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Eivind Opsvik is going to be very interesting to watch over the next couple of years. The bassist is forging an identity that belies simple labeling and is creating an interesting body of work. Overseas II is the second release under his own name for the Fresh Sound New Talent label and continues where the fine 2002 release Overseas left off.
Like his first release, Overseas II features a stellar cast of musicians presented in varying group formats from solo celeste recitals to quintet formations. Yet the recording never fails to maintain focus in overall sound or concept. (I hesitate to label this music as part of the burgeoning Norwegian sound, but the term is apt.) From the onset of the opening track, "Planned Future, one can clearly distinguish this album from anything else currently being produced. An almost lullaby-like line from Jacob Sacks' celeste sets the stage for a slow stroll featuring Tony Malaby, who eventually builds the song's simple structure into a torrid solo.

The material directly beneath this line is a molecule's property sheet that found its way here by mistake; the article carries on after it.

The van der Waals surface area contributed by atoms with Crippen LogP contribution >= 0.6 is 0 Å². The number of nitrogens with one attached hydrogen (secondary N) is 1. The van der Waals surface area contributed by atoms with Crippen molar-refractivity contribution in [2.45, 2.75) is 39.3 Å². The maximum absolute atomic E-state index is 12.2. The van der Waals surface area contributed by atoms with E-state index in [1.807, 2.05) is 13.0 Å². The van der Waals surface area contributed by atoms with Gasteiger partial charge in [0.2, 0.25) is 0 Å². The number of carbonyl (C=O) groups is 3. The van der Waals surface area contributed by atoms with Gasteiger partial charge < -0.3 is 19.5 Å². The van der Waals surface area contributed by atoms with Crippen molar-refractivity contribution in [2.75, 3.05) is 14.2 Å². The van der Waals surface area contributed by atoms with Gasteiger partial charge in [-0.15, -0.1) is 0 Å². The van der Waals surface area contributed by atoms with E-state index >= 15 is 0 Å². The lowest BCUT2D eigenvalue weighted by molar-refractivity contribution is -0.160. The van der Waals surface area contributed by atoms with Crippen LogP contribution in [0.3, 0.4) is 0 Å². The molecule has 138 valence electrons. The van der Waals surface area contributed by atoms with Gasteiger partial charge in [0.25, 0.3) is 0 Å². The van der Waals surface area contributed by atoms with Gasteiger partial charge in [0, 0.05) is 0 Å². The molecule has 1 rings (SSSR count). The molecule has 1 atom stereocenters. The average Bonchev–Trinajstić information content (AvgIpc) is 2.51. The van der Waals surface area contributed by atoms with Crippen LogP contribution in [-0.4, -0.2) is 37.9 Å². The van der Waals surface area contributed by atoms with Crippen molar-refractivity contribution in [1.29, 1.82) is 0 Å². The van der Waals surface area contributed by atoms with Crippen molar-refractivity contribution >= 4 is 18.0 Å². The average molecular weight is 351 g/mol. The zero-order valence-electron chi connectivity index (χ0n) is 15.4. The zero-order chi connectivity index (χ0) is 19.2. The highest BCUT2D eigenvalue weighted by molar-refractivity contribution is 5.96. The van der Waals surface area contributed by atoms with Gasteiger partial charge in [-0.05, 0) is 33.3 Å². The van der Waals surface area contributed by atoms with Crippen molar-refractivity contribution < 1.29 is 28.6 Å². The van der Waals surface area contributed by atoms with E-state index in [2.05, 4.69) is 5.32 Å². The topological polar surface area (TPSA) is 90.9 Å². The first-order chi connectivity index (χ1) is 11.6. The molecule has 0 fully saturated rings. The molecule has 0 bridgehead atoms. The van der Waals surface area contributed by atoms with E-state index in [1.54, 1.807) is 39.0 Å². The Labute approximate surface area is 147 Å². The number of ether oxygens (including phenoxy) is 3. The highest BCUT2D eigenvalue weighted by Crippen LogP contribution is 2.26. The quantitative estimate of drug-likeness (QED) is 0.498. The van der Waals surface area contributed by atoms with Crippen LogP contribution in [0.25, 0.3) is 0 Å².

And as invigorating as these solos may be, the underlying compositions are far from the common soloing vehicle, working within a logic of their own that's complimented by each additional composition. The barely minute-long "Craig Taborn Plays Celeste serves the album concept, rather than simply providing a breathing space before the next track. Ultimately it is Taborn and Jacob Sacks who really serve as the binding material throughout the album, whether playing celeste, piano, wurlitzer, or organ. The two compliment each other and Opsvik's music so well that one can scarcely imagine the album with anyone else holding down these chairs.
However, the fire or idiosyncratic voices Taborn and others may employ on their own albums is subdued here, the overall sound only disrupted occasionally by Malaby or Loren Stillman moving above the rest of the group and only in context. This is another achievement for the album: like with Overseas, it is wonderful to see everyone work within context and not for personal gain. An achievement that, when coupled with all the others, amounts to another fine album from Eivind Opsvik. Where and how he continues to develop is going to be a very interesting ride indeed.
I love jazz because it mixes intellect and emotion in a very spontaneous way.
I was first exposed to jazz by liberating a Coltrane and a Pharoah Sanders record from a friend in NYC and listening to them over and over until I got it.
My advice to new listeners is you have to take the time to listen to some jazz tunes a number of times until it starts to make sense.